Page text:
Roy Hodgson’s men only require two wins from two home qualifiers to qualify for next year’s football festival in Brazil, the 2014 FIFA World Cup. Montenegro, then Poland, stand in their way as they head into these two games a point above the rest, top of Group H.
For the first time in awhile, Hodgson has a good range of striking options to choose from. Of course, gone are the days of which two to pick from Michael Owen, Robbie Fowler and Teddy Sheringham, or whether Les Ferdinand should get the nod alongside Alan Shearer up front. Nonetheless, the talisman in Wayne Rooney has finally started to show some form and much fitness for club side Manchester United, while Southampton’s Rickie Lambert carried on his goalscoring exploits for England with the Saints. Most important for Hodgson, though, is the form and return to fitness of Liverpool’s Daniel Sturridge, who has is the league’s top scorer right now with 6 goals from 7 games.
The emergence of Ross Barkley and Andros Townsend has also been much to be optimistic about. Barkley has sparkled in the free role behind Romelu Lukaku at Everton thus far, while Townsend’s left-footed threat on the right wing for Tottenham Hotspur has given several left-backs sleepless nights.
Worryingly for the England manager, though, is the form of Jack Wilshere, and to a lesser extent, skipper Steven Gerrard. The Arsenal man was caught smoking at a nightclub last week, but somewhat answered his critics with the equalizer against West Brom. Gerrard seems to be coming under criticism for recent performances and at his role in defending corners and set pieces. The Liverpool skipper was arguably at fault for Javier Hernandez and Dwight Gayle goals against his club side, after he twice failed to mark or clear the opponent’s set-piece delivery. Gerrard looks to be tired too, having to push himself for the full 90 minutes since Liverpool almost always seem to stop playing and defend for the second-half.
Worse still is goalkeeper Joe Hart. For long he has been the number 1 and natural heir to the England goalkeeping jersey, but after recent blunders against Bayern Munich – where he was arguably at fault for two of Bayern’s three goals – and confidence-zapping performances against Aston Villa and Cardiff, Hart seems to be ever more prone to mistakes and errors. Fraser Forster’s form for Celtic in the Champions League should get Hodgson’s attention, but as it is Hart seems to remain the manager’s pick.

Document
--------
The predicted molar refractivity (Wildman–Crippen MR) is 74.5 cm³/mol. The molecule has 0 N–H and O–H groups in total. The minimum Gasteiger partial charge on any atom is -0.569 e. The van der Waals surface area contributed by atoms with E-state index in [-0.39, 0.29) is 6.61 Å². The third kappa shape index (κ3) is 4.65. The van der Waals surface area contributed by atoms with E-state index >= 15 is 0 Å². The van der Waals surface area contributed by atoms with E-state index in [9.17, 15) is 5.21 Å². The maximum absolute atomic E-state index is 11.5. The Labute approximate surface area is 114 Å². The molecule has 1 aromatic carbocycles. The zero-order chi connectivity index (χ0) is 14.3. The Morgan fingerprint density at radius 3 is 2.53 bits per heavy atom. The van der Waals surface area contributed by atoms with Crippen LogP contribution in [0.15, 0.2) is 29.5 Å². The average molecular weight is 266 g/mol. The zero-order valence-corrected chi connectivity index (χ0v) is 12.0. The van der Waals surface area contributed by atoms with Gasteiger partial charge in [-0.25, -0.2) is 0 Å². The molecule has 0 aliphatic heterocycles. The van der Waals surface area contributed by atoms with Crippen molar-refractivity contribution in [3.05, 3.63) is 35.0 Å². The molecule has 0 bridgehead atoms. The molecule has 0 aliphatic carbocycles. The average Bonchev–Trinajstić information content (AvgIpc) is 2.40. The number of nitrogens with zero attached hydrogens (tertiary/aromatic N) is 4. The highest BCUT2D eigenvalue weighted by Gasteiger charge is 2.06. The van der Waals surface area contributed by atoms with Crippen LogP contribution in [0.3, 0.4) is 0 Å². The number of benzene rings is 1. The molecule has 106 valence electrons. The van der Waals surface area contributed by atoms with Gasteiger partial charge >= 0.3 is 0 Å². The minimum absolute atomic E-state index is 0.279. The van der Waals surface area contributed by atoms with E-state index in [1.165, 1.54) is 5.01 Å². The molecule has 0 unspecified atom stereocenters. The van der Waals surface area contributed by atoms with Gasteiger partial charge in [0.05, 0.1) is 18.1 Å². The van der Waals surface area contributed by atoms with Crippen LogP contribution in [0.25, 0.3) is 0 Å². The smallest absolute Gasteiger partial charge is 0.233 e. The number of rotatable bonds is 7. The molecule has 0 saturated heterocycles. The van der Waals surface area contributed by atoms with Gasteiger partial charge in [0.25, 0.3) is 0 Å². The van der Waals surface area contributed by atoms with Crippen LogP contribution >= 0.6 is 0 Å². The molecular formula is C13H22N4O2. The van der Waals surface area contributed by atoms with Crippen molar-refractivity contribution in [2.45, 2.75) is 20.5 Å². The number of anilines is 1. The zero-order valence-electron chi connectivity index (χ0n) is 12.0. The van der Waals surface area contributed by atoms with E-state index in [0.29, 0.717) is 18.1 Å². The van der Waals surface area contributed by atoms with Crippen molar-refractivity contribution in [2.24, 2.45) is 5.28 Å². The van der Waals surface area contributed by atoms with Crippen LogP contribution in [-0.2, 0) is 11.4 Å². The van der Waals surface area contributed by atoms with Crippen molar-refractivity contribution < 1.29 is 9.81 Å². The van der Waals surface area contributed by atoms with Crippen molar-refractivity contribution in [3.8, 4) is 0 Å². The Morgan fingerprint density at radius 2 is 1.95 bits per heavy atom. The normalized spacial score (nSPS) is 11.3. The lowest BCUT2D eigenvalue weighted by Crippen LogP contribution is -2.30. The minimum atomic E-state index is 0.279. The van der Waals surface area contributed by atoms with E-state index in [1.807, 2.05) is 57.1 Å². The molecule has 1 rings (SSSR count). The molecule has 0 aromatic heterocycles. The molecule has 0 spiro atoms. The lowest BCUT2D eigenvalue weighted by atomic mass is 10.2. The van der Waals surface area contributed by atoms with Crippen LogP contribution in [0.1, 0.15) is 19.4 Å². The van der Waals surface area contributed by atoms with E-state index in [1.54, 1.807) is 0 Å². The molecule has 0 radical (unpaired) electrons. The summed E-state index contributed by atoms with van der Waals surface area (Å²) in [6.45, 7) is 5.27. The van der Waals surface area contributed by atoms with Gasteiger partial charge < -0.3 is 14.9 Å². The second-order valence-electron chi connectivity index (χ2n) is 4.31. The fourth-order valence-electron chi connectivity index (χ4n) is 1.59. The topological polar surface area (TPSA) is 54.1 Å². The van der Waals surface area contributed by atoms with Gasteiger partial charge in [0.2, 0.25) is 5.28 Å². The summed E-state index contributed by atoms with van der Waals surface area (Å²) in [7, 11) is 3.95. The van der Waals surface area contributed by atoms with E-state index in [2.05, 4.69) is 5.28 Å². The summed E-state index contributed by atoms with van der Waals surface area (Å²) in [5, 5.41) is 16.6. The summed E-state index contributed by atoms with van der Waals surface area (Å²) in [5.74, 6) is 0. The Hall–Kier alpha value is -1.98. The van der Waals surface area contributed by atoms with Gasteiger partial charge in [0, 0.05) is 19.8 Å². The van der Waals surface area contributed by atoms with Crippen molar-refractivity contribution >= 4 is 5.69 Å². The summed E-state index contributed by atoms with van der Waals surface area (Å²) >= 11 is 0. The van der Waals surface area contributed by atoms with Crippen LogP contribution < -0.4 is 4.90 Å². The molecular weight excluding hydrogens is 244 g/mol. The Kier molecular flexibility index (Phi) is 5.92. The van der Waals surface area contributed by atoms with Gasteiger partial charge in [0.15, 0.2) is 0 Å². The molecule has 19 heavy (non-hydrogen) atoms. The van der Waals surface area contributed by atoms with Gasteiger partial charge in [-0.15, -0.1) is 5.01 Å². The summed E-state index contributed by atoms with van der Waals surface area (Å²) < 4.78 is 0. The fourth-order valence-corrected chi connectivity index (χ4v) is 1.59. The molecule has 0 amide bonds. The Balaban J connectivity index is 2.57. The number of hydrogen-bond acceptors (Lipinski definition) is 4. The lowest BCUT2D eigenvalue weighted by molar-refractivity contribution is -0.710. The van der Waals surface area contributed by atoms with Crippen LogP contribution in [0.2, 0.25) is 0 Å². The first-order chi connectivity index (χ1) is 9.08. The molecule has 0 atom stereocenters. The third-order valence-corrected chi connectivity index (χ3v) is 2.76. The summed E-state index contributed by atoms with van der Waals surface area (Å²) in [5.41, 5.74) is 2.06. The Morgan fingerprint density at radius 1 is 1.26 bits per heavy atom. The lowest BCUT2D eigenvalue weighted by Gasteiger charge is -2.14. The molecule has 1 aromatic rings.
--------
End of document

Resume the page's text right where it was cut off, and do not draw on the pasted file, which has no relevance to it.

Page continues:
How Will England Line-Up?
Hodgson will almost certainly go 4-4-2, but he has to fit in as many of his star men and experienced performers as possible. With Hodgson giving Hart the vote of confidence by stating he will start both qualifiers barring injury, the rest of the defence picks itself really. Ashley Cole joins Glen Johnson on the treatment table after the past weekend’s games. Hence, Leighton Baines is a shoe-in to start, his set-piece abilities definitely a bonus for England. Kyle Walker should be the deputy for Johnson, though he defending has really regressed recently. Phil Jagielka and Gary Cahill will probably start ahead of Phil Jones and Chris Smalling on the basis of their superior experience.
Gerrard and Michael Carrick should get the two midfield slots, sitting just in front of the defence. The danger here is that due to their lack of mobility, they could be seen as a weak spot for Montenegro and Poland to swamp upon with pace and directness of their younger midfield players, or simply deploying a three-men central midfield. James Milner will be the safe choice on the right, while Jack Wilshere would probably start on the left, drifting in often to form a three-men midfield, as well as allowing Baines to steam up from full-back to support the attack.
That attack picks itself. Rooney and Sturridge. The option of having the height of Lambert or the directness of Jermain Defoe will prove useful, and the hard running of Danny Welbeck will be a good option too, whether out wide or up front.
How FF Thinks England Should Line-Up?
This is my alternative take on how England should deploy themselves, considering their resources at the moment. This line-up is inspired by Liverpool’s current success with the 3-4-1-2 formation, one that could bring England much success as well.
3-5-2: 5-3-2 /5-4-1 when defending, 3-4-1-2 when on the offensive
Hart remains in goal. Walker and Milner can battle for the right wing-back spot, though Walker will take it with his immense pace and the fact he does not have to defend as much. Left wing-back is just as natural for Baines and his attacking instincts. Jagielka and Cahill will continue as centre-backs, with Jones the third, allowed to step up to aid the midfield when possible, but dropping back to form a sturdy three-men defence. Jones’s energy makes him perfect for this “Beckenbauer”/libero type of role.
Gerrard and Carrick take up the two slots, with their lack of mobility made up for by Jones stepping up from defence. Jack Wilshere obviously starts as the number 10, though Barkley might have a decent shout to come on in that spot should Wilshere fail to perform. Rooney and Sturridge pick themselves up front.
Hodgson could not have been presented with a better opportunity to qualify for his first international tournament really. Two games in his own backyard. It could have been more difficult. Granted, Montenegro and Poland will be tricky opponents, but if England are to have any chance of competing, let alone winning, next year’s World Cup, they really have to see this as one they can take down easily. If not, why even try to qualify?